Tracking the metrics that matter in social and mobile gaming

Tracking the metrics that matter in social and mobile gaming

By Plarium's Oren Todoros

August 15th 2014 at 10:00AM

Plarium's Oren Todoros offers a rundown of the analytics that matter

Perhaps you’ve just launched a title or are preparing for your next game launch. What are the most important game metrics you should be tracking? How can you generate more players? What should you optimise first?

These are just a few of the most frequently asked questions among many social and mobile game developers. The truth is that different metrics matter at various stages of a game’s lifecycle, and if you are truly serious about creating a successful gaming business, you’re going to have to know what to focus on at different points in time.

Whether or not your game is still in its early stages or the title has been live for several months will play a very important role in terms of what you as a game developer need to be optimising. To make it as simple as possible, the three main stages of a game’s lifecycle are broken down here to help you identify the metrics that can drastically improve results and give your game title the fighting chance it deserves.

It goes without saying that the marketing initiatives are essential to the success of a title The metrics below highlight key actions that should specifically be tracked within the game, from a development and overall business perspective.

LAUNCH

Registrations / Players

Consider this the starting point for all of your future tracking and analysis. On a chosen day, (preferably launch day), meticulously track how many registered users you generated. To truly gauge if this number adds up, take into consideration any launch investment you may have spent in order to get your title off the ground.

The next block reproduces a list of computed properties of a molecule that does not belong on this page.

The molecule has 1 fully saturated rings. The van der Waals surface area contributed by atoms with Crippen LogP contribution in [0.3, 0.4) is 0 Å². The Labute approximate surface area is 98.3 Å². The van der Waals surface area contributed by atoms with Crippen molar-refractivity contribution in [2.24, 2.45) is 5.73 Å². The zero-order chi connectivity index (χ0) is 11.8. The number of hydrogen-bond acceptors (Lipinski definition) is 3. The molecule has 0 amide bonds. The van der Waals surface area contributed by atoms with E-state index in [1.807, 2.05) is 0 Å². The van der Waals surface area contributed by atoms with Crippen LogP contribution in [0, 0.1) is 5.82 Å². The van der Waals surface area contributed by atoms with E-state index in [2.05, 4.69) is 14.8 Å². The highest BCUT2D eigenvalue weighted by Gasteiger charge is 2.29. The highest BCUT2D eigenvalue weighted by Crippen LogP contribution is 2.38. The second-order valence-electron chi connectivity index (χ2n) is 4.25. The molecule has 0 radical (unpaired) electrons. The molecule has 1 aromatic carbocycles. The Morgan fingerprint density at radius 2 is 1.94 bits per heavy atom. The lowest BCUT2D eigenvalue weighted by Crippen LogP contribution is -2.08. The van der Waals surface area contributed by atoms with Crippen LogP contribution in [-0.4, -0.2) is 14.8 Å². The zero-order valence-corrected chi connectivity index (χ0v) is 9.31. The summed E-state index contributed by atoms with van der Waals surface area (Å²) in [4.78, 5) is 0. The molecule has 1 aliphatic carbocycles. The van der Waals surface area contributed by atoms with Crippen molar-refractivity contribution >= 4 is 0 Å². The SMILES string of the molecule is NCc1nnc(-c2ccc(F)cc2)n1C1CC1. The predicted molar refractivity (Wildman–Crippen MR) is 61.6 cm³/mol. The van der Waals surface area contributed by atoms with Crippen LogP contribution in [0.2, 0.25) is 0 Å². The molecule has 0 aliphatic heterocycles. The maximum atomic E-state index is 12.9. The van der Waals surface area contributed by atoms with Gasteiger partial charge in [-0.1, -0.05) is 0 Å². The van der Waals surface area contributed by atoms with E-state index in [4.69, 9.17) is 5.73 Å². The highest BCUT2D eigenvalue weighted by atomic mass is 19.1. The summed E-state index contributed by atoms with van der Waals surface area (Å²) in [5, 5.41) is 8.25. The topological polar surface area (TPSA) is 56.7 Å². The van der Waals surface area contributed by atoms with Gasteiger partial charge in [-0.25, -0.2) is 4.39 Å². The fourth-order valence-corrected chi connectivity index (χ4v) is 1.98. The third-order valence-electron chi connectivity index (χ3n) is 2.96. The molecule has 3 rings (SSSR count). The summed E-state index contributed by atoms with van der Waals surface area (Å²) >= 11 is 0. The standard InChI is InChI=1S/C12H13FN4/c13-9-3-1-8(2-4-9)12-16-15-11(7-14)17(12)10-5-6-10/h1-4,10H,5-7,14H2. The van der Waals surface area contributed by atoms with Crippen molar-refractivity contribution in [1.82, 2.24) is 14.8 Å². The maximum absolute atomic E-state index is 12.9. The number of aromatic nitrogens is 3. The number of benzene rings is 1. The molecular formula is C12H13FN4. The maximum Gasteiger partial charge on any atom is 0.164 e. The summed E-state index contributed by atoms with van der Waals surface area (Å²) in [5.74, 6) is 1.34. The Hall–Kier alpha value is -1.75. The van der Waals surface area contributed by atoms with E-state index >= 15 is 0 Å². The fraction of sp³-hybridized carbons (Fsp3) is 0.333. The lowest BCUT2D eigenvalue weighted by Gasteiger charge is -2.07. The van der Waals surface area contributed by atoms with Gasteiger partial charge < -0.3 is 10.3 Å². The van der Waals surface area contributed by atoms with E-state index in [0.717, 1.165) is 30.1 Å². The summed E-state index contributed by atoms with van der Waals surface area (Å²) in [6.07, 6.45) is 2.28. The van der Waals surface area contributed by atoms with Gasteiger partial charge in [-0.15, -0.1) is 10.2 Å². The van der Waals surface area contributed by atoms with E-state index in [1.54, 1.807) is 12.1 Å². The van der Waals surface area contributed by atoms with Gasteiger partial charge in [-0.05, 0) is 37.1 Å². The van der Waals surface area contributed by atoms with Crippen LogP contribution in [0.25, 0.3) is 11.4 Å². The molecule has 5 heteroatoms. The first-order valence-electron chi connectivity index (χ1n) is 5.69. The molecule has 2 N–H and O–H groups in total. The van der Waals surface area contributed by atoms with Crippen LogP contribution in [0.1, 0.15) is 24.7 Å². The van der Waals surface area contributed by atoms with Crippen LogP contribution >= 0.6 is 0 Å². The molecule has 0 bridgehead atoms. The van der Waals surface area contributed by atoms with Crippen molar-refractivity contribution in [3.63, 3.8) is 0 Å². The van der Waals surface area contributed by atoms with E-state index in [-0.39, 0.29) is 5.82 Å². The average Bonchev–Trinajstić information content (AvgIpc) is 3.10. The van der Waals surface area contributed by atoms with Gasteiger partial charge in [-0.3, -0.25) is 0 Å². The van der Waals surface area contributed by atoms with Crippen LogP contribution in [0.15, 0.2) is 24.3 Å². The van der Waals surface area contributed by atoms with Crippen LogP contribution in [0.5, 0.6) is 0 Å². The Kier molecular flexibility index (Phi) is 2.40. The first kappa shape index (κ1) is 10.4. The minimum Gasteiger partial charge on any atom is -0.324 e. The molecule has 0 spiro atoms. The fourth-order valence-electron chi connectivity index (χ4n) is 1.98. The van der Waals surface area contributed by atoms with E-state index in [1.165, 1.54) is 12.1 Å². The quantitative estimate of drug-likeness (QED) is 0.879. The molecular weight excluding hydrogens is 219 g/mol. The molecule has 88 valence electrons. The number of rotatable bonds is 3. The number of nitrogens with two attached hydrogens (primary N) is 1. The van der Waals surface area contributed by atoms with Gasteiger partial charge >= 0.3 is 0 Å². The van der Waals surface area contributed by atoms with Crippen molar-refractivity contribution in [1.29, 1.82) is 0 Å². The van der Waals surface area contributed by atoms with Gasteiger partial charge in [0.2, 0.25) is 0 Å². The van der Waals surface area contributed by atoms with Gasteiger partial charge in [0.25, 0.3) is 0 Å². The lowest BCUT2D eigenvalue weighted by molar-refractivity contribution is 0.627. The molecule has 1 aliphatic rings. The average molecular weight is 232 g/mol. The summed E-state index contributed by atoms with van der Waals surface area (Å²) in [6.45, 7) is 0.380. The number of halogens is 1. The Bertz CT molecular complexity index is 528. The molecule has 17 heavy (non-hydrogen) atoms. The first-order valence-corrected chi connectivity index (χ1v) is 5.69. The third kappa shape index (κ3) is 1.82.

Does this mean that you absolutely need a significant marketing budget to get your game off the ground? Well, the answer is yes and no. Time and again we’ve seen breakout independent game titles become hits by the use of clever social media campaigns alone. Word of mouth remains one of the strongest marketing channels there is. That being said, the cost per install both on Google Play and Apple’s App Store are increasingly on the rise

DAU – Daily Active Users

DAU is the Daily Active Users count, and is usually expressed as a monthly average. For example, if a game has 1,000,000 registered users, 500k of which visited in June, then the MMAU (monthly active users) is 500k. If, on average, 100k users played on each day in June, then the DAU is 100k.

The indication of DAUs and MAUs is essential in knowing if players are not only downloading your app, but also sticking around long enough for you to potentially monetise along the way.